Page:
Malta Diary. One of my Adventures in the Mediterranean – not what you know but who you know
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Take one large melting pot, bung in equal volumes of Latin, Greek and Semitic blood and heat up to boiling point and you have a veritable witch’s brew, a Mediterranean Molotov Cocktail ready to explode.
You can only think and act Mediterranean if you are actually from the Mediterranean. I was born in Malta (right at the very centre of this sea) but at an early age we moved to England as my father was an officer in the UK RAF and for the next 15 years, “being and acting British” was my upbringing as the son of “an officer and a gentleman”.
In Brixton (London) and Market Rasen (Lincolnshire) I attended two very classic old-style Grammar schools where I was indoctrinated in things like “Fair Play”, “Don’t kick a man when he’s down”, “May the best man win” and “it’s not winning that counts but trying your best”.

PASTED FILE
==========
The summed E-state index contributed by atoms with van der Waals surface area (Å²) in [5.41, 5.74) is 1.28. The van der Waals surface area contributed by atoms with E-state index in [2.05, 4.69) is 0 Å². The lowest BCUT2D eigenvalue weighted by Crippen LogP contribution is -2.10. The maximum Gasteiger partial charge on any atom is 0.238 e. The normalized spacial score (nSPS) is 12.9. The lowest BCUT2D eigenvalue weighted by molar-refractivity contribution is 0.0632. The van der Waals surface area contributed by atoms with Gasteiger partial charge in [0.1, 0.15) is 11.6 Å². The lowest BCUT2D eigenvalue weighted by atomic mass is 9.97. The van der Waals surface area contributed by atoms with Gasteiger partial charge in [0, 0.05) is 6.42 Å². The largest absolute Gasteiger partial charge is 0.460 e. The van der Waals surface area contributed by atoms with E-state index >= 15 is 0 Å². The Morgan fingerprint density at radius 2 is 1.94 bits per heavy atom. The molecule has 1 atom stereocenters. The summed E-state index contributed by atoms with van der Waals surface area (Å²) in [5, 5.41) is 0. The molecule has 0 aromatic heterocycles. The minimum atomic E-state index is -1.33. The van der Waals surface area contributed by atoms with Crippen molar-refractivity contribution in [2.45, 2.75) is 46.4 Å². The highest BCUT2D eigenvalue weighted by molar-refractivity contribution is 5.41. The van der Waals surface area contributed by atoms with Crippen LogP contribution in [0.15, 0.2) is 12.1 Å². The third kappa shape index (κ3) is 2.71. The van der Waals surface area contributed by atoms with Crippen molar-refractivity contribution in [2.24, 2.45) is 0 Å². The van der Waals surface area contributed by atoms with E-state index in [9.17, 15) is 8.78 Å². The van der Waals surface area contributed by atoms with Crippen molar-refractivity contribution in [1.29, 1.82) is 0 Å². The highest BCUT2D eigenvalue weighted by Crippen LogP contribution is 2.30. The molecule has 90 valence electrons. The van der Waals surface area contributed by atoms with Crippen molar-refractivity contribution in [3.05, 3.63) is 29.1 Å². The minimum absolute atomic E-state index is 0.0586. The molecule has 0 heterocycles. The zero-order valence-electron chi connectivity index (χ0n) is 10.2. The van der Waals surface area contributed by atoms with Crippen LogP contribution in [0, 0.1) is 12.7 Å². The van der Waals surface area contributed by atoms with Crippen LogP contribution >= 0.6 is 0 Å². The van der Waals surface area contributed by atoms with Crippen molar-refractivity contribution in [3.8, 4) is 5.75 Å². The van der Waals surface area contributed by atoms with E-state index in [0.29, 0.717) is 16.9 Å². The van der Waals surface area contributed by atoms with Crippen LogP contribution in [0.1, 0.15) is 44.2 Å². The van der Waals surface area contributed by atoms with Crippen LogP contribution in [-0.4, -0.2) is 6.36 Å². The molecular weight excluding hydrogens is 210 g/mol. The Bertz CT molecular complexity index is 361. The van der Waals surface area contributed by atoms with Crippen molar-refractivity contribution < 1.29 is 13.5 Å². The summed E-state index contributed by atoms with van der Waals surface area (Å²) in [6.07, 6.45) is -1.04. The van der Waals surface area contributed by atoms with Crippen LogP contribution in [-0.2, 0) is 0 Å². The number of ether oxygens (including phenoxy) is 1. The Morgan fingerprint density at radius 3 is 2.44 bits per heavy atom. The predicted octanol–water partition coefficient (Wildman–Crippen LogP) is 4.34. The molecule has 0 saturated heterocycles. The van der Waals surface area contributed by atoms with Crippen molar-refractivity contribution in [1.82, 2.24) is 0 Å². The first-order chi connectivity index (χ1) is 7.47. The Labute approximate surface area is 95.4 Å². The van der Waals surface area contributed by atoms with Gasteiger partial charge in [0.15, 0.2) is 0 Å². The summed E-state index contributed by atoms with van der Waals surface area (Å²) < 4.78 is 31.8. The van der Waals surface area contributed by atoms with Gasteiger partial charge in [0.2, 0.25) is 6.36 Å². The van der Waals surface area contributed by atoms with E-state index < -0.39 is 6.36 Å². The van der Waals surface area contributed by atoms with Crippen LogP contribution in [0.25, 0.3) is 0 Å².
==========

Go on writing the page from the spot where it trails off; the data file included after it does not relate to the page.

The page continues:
In retrospect, with hindsight, the passage of time and contemporary developments, all of this of course transpired to be a load of bullshit. Nowadays, the doctrine is kick a man when he’s standing, kick him again in the crutch when he’s down and make sure he stays down.
The Mediterranean Philosophy has finally won and we have converted the rest of the world! Fair Play and the best man – not where money and power are concerned – but naturally when the lucre is offered, there is no need to try one’s best because the lucre itself has the key.
Fortunately (or perhaps unfortunately), a modicum of my Britishness has remained and it has also remained in Malta and the majority of Maltese after 150 years of living alongside the British. But, don’t be misled – we still have the Mediterranean character.
The late French author, privateer, smuggler and contrabandist Henry de Monfreid (early 20th century) cruised the Red Sea and the Mediterranean Sea for many years making his fortune and then recording all in a series of books about his adventures. On a number of occasions he wrote about his great displeasure in coming across Maltese seamen, describing them as being crooked gangsters, thieves, desperadoes and blasphemers!